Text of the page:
Jake's View
PUBLISHED : Thursday, 07 November, 2013, 2:35am
UPDATED : Thursday, 07 November, 2013, 2:35am

Let market have last word on English skills

Despite alarmist talk, levels in HK reflect what's needed, as my Kitchen Cantonese demonstrates


Jake van der Kamp is a native of the Netherlands, a Canadian citizen, and a longtime Hong Kong resident. He started as a South China Morning Post business reporter in 1978, soon made a career change to investment analyst and returned to the newspaper in 1998 as a financial columnist.

The English language skills of Hong Kong's adult population have slumped to the level of South Korea, Indonesia and Japan, according to new rankings of 60 countries and territories.

SCMP, November 6

I shall lay my cards on the table. I am not a big believer in education. I think the formal school system is nothing but a giant cookie cutter machine designed to cut the right kind of job applicant cookie for the very few of those cookies who will make it to an investment bank job interview.

Formal education encourages conventional opinion at the expense of original thinking, it adapts its captives to a world in which they do not live, it keeps them in the classroom much, much too long and it is horrendously costly. I value it for bringing kids together so that they can exert some necessary peer pressure on each other but it suppresses even this as "bullying".

Let us thus be grateful that the bassimathah can never keep discipline on the school bus and some real learning and social interaction can take place there.

One aspect of formal education, which I have always found regrettable, is its emphasis on greater fluency in English than most of the people learning it will ever need, particularly when real fluency in a school-taught language, as opposed to a street-learned one, is rare.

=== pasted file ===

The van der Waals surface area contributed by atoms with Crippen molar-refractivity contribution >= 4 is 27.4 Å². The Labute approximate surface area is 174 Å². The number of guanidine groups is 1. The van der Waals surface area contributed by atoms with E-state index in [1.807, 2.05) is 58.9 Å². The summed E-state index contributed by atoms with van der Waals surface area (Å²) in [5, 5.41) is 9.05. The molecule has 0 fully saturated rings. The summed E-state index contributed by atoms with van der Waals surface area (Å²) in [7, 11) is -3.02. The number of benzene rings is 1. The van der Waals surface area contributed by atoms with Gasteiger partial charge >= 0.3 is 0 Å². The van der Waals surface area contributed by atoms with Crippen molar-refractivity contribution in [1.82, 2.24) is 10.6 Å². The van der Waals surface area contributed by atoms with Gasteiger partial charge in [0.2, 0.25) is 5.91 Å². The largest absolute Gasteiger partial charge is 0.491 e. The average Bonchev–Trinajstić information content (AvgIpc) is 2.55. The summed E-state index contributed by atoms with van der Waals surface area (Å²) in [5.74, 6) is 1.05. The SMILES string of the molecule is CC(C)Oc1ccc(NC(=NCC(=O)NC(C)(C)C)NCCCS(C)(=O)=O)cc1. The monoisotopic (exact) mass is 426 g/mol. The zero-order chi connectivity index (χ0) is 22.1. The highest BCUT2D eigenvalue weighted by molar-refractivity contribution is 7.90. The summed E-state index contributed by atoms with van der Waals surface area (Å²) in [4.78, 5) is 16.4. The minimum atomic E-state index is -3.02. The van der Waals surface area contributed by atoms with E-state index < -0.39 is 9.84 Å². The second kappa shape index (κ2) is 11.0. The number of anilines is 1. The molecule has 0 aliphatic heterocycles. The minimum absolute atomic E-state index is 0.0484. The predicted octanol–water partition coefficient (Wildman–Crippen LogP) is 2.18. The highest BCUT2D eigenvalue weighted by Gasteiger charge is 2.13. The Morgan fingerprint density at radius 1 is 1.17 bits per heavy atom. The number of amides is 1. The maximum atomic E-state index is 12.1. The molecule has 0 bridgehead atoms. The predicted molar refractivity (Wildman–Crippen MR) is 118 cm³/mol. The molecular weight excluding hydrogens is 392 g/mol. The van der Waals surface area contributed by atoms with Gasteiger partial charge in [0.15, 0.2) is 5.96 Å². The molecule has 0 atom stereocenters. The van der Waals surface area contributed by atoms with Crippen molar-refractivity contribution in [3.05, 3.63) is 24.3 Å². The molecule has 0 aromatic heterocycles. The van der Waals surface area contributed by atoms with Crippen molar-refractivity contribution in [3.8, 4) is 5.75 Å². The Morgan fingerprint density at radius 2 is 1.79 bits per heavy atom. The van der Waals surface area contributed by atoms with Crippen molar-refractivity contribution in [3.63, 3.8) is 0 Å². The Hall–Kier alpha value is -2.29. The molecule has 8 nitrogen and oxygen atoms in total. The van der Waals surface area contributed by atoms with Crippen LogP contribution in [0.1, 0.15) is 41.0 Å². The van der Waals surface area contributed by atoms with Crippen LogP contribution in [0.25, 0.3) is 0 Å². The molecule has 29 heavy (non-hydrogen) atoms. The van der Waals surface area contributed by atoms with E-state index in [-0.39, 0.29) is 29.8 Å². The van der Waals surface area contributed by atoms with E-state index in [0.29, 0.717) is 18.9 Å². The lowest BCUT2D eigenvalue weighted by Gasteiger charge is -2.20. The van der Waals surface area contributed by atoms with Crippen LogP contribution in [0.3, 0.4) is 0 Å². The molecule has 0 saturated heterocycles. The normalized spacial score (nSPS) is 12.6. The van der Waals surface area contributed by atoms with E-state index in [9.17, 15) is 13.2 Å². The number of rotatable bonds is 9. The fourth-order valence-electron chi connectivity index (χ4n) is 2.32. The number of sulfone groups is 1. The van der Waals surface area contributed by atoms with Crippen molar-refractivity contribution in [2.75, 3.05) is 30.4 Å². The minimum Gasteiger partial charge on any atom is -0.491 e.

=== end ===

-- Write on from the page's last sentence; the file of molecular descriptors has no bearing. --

But I have a confession to make here. I myself speak only Kitchen Cantonese, little more than enough for getting by in the wet markets, counting money, giving taxi drivers directions and basic swearing.

We may have had a little too much English and are now bringing it down again

It is a deficiency, I recognise it, and my sole excuse is that wherever I go in this town people speak to me in English. Even most taxi drivers confirm in English any directions I give them in Cantonese. I take this as it is intended, as a mark of good manners and a gesture of respect for me. Only in police uniform is a gweilo expected to speak Cantonese.

But if a foreigner who has lived many years in Hong Kong finds it perfectly easy to get by virtually everywhere on English, just how bad can the standard of English in Hong Kong be?

The fact of the matter is that learning English as a means of advancing one's career rather than of everyday conversation is like acquiring any other job skill. Before you embark on doing so, you set it in the balance. Just how much benefit in my pay package do I expect to get from this skill as opposed to how much it will cost me?

You may not have precise answers to these questions but you make the guesses all the same. You also set other job skills in the balance against English. Perhaps fluency in Putonghua may do you better. Just now it probably will. Perhaps accountancy mixed with barely good enough English is the best choice.

And you will find the test of these choices in the market. The most valuable will be the most highly paid and employers do not necessarily pay up much for English. They expect the education system to supply them with a surfeit of speakers of halting English, which is usually good enough for them. There is no huge premium on fluent English. It's more than is required.

And that's exactly the way things should be. You have just so much effort to spare for job enhancement skills and you have to budget that effort carefully to get the best you can from it. Let Shanghai crow that it now has more fluent English speakers in the job market than we do. It's my guess that the job market doesn't need them.

We have this one in proper balance in Hong Kong. We have just as much English as we need relative to other things we need. In fact, we may have had a little too much English and are now bringing it down again.

If I'm wrong, the job market will tell me and correct the balance by itself.

But the gem in our report on these new English rankings was right at the end - "France was ranked one lower than mainland China on the list, making it the worst English-learning country in Europe."

And how many Englishmen speak French? Hurrah for French common sense.


Send to a friend

To forward this article using your default email client (e.g. Outlook), click here.

Enter multiple addresses separated by commas(,)